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Works Thomas Girtin

A Circular Temple, Said to Be in Harewood Park

1799 - 1800

Primary Image: TG1544: Thomas Girtin (1775–1802), A Circular Temple, Said to Be in Harewood Park, 1799–1800, graphite, watercolour, bodycolour and black chalk on laid paper, 21.4 × 17.7 cm, 8 ⅜ × 7 in. Yale Center for British Art, Paul Mellon Collection (B1975.3.1193).

Photo courtesy of Yale Center for British Art, Paul Mellon Collection (Public Domain)

Thomas Girtin (1775-1802)
  • A Circular Temple, Said to Be in Harewood Park
1799 - 1800
Medium and Support
Graphite, watercolour, bodycolour and black chalk on laid paper
21.4 × 17.7 cm, 8 ⅜ × 7 in
Object Type
Colour Sketch: Studio Work
Subject Terms
The Landscape Park; Yorkshire View

Catalogue Number
Girtin & Loshak Number
269 as 'Temple in Harewood Park ... Water-Colour Sketch'; '1798'
Description Source(s)
Viewed in 2001


Thomas Calvert Girtin (1801–74); then by descent to Thomas Girtin (1874–1960); given to Tom Girtin (1913–94), c.1938; bought by John Baskett on behalf of Paul Mellon (1907–99), 1970; presented to the Center, 1975

Exhibition History

Cambridge, 1920, no.31 as ’Temple in Harewood Garden’; Leeds, 1937, no.16; Sheffield, 1953, no.50; Leeds, 1958, no.45; London, 1962a, no.145; New Haven, 1979, no.75; New Haven, 1986a, no.65; Harewood, 1999, no.8


Binyon, 1900, p.20; Davies, 1924, pl.18; Hardie, 1934, p.5; Hardie, 1966–68, vol.2, p.12; YCBA Online as 'A Temple in Harewood Park' (Accessed 18/09/2022)

About this Work

This view of a circular garden temple viewed through trees is often said to show a building in Harewood Park, though both David Hill and Thomas Girtin (1874–1960) and David Loshak, the latter of whom were cataloguers of Girtin’s work, agreed that the temple must have been demolished long ago (Girtin and Loshak, 1954, pp.170–71; Hill, 1999, p.19). Certainly, no building in the great park laid out by Lancelot ‘Capability’ Brown (1716–83) for the Lascelles family fits the description of the building shown here. I suspect that the work may either depict a structure in another unidentified park or perhaps, more likely, be an invention of the artist working, as Martin Hardie has suggested, in the style of Thomas Gainsborough (Hardie, 1966–68, vol.2, p.12). The Harewood connection is further undermined by the provenance of the work, which, according to Girtin and Loshak, came direct to Thomas Calvert Girtin (1801–74) from his father, and there is no evidence either that the work was ever owned by a member of the Lascelles family or, more significantly, that it was commissioned by the artist’s great patron Edward Lascelles (1764–1814). For that reason, I am sceptical about Hill’s suggestion that, given Lascelles is known to have paid for drawing lessons from Girtin, this work was possibly ‘made in the context of this instruction’ (Hill, 1999, p.19). It seems to me that the diligent architectural study of the southern facade of Harewood House (TG1546) is a more likely candidate to be an example of Girtin’s teaching practice. Indeed, I would go further to suggest that the association of this scene with Harewood reflects a overemphasis on the importance of the Lascelles connection. Girtin’s stay at Harewood in 1800 is documented, and there is strong circumstantial evidence for an extended visit in 1799, but that does not warrant the speculative identification of every park scene of roughly the right date as belonging to this house, as has tended to happen over the years with A Landscape with a Statue, for example (TG1543).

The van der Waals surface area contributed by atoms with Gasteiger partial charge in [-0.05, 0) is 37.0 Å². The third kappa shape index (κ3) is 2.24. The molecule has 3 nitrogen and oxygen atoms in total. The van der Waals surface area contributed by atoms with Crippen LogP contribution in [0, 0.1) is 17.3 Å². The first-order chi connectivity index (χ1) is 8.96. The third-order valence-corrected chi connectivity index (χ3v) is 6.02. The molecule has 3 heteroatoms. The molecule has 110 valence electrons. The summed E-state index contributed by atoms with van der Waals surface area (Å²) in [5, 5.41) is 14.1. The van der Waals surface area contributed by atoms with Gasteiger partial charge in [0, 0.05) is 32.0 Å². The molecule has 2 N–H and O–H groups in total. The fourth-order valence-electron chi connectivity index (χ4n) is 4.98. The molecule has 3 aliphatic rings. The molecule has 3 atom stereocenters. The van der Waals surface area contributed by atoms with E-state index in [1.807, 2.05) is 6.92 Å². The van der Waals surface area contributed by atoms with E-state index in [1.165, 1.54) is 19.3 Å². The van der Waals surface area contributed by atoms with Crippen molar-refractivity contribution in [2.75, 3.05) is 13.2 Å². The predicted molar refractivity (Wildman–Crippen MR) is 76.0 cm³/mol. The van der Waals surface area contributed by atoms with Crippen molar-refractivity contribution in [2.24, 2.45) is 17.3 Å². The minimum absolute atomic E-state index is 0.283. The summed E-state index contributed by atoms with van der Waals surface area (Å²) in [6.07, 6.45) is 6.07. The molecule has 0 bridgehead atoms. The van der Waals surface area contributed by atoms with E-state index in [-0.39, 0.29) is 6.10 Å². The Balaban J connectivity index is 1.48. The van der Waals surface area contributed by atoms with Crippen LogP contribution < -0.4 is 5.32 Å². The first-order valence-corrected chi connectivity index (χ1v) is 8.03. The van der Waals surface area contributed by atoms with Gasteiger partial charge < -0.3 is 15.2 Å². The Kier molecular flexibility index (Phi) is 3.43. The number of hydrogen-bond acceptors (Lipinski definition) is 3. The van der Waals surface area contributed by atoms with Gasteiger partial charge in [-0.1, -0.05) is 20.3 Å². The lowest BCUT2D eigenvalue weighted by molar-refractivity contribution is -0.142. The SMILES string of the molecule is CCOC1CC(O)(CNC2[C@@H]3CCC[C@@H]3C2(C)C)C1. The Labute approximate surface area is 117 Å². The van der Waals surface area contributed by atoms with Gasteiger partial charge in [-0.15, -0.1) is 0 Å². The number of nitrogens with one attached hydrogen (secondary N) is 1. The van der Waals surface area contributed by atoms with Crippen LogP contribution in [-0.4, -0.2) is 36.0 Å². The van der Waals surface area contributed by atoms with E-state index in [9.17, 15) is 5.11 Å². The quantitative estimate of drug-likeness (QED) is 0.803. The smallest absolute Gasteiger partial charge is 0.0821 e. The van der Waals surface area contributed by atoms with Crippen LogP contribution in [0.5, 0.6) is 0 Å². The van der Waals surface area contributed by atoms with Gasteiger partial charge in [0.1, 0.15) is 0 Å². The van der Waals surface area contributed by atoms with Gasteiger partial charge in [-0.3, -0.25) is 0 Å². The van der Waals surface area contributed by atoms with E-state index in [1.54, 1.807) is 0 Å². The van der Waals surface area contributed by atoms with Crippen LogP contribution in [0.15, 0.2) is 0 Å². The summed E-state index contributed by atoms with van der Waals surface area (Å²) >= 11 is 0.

All of this is complicated by the fact that the work has faded badly, so that what appears to be an uncharacteristic use of black chalk to model the foliage has become too prominent. The work’s condition became an important issue for Tom Girtin (1913–94), who sold the work to Paul Mellon (1907–99) in 1970, after which, according to the artist’s descendant, it was ‘ruined by treatment’ in the Yale Center for British Art’s conservation studio (Girtin Archive, 31). He thought that a semi-circular scar in the paper was made more visible by their actions. However, though the Girtin family included generations of diligent historians, they were no more than keen amateurs, and there is no question that the Center has been anything other than an exemplary guardian of Girtin’s works.

1799 - 1800

A Close View of Harewood House, from the South East


1799 - 1800

A Landscape with a Statue


by Greg Smith

Place depicted

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